After a match up between two of the Premier League’s best teams for chance quality at the Emirates Stadium last weekend, this week sees teams at opposite ends of the spectrum meet at Anfield, when Fulham visit Liverpool on Saturday afternoon.
Although the Cottagers have been clinical in a couple of areas of the pitch, by and large their chance creation this season (both for and against) has been something of a horror show. The Reds will surely have enough in their armoury to win the match, and the below explains why.
Prior to checking the league table, I’d have never guessed that Fulham have scored more goals than Tottenham and only conceded two more than Manchester United.
Their ‘chance difference’ of -71 is the worst in the division (and some 79 behind Liverpool’s), and Fulham’s opponents as a whole this season have had more chances than them in every one of the six chance quality zones that I use (for a full explanation on chance quality, read this).
The Cottagers have had ninety-nine fewer shots than they have allowed too, which is the worst tally in the top flight (and as a curious aside, Liverpool’s shot difference is exactly zero at present; 144 both for and against), and Fulham have had just thirty-two shots on target this season; Suárez and Sturridge alone have had thirty for Liverpool!
I think it is only Fulham’s chance conversion efficiency in a couple of areas of the pitch that has kept them above the relegation waterline so far.
They have converted three of their set play chances in the centre of the box so far, which is fairly remarkable as they’ve only created six such chances in total. Their 50% conversion ratio from such chances is way above average (11.5%), and in view of Liverpool’s well documented issues with set piece defending, this will surely offer the visitors their best chance of scoring.
In fact, of the 120 chance quality zones in the Premier League (six each for twenty teams), Fulham’s conversion rate from set piece chances in the centre of the box currently tops the lot. They’ve been valuable goals too; two of their three victories have featured set-piece goals, including the winner at Sunderland on the opening day.
Fulham have also scored three goals from chances in the final third, which is the most in the top flight, and the other nineteen teams in the division only have ten between them. One of Fulham’s three was Kasami’s world-class effort at Crystal Palace; a fantastic strike, no question, but not the kind of one that would happen too often.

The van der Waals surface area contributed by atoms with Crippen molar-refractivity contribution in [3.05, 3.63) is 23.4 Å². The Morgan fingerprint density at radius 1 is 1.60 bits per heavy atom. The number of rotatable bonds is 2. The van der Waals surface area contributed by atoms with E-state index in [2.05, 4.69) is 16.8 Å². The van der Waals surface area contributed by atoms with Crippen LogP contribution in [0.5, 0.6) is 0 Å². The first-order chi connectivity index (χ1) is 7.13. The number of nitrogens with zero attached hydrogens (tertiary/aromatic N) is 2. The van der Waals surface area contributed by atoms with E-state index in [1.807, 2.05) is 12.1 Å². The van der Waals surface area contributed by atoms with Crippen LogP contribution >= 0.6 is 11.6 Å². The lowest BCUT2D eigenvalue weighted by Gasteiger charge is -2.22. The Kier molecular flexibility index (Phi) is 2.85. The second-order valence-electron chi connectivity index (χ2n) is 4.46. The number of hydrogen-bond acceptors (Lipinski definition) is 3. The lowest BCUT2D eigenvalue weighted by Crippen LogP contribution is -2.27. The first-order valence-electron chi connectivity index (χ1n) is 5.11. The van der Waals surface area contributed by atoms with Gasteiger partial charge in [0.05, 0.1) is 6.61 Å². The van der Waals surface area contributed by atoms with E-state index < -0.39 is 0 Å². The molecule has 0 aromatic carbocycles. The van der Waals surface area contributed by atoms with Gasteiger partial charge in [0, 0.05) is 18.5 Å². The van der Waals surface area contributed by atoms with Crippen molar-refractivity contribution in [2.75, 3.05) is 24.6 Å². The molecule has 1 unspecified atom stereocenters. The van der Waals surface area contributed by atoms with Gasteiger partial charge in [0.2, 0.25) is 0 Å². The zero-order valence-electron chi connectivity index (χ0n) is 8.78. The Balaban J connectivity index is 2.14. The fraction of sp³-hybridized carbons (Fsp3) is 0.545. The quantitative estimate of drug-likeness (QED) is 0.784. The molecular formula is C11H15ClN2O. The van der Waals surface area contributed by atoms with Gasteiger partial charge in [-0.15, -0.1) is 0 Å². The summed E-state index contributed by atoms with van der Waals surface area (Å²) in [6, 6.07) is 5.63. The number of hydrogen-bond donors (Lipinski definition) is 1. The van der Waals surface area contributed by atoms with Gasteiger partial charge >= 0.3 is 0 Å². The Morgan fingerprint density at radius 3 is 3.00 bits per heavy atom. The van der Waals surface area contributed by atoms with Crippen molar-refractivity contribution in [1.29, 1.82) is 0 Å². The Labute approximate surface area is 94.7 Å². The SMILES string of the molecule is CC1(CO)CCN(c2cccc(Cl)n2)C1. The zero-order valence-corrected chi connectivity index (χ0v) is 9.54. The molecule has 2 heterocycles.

Regular readers will know that my main interest with regards to chance quality is how many CBOs (which are open play chances in the centre of the box) that teams have and concede. Take a look at the below graph. It shows how many CBOs both Liverpool and Fulham have created and conceded in total as the season has gone on.
But they are not. Liverpool’s ‘for’ line is close to Fulham’s ‘against’, and the same is true for the opposite lines. Whilst the Reds have been performing well at both ends of the pitch, the reverse is true for their forthcoming visitors.
Although Fulham have not had the fewest CBOs in the Premier League this season, almost half of their tally (seven of their fifteen) came last weekend against Manchester United. Sounds impressive to do so well against the champions, but then six of them came once they were already 3-0 down, and the match was clearly lost.
On the road their record is even worse; just two CBOs for, and a whopping twenty-one against. Meanwhile at Anfield, Liverpool have had seventeen and allowed their opponents seven. In other words, the Reds average more per game at home (3.4) than Fulham have had in total in their five away matches.
So how can the Reds take advantage of Fulham’s creaking backline? Based on the two games where they’ve allowed the most CBOs, the answer would appear to be from crossing. This isn’t particularly one of Liverpool’s strengths, but the below charts show how susceptible the Cottagers are on this front.
As I noted in a recent chance quality round up, in their previous away game at Southampton Fulham did not create a single chance (and are the only team in the one hundred matches so far this season not to do so), and allowed eight CBOs, which was the second most of any team so far this season.
In view of all of this, it’s hard not to predict a comfortable Liverpool win. The Reds may also be able to claim a first clean sheet in seven games, thus putting to bed their longest shutout-less run in the league since 2004/05, and send the red side of Merseyside into yet another interminable international break in good spirits, and in the top three of the Premier League.
Recent and related posts you might like:
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Liverpool’s Most Successful Formation Is… – …not the one you might think!
Second Half Slump? Controlling The Result – Although Liverpool have had some poor second halves in 2013/14, they’ve had better control than you might think…
LFC Pass Combination Heatmaps 2013/14 – A look at which players have been most involved pass-wise, and who they’ve linked up with in every league match this season.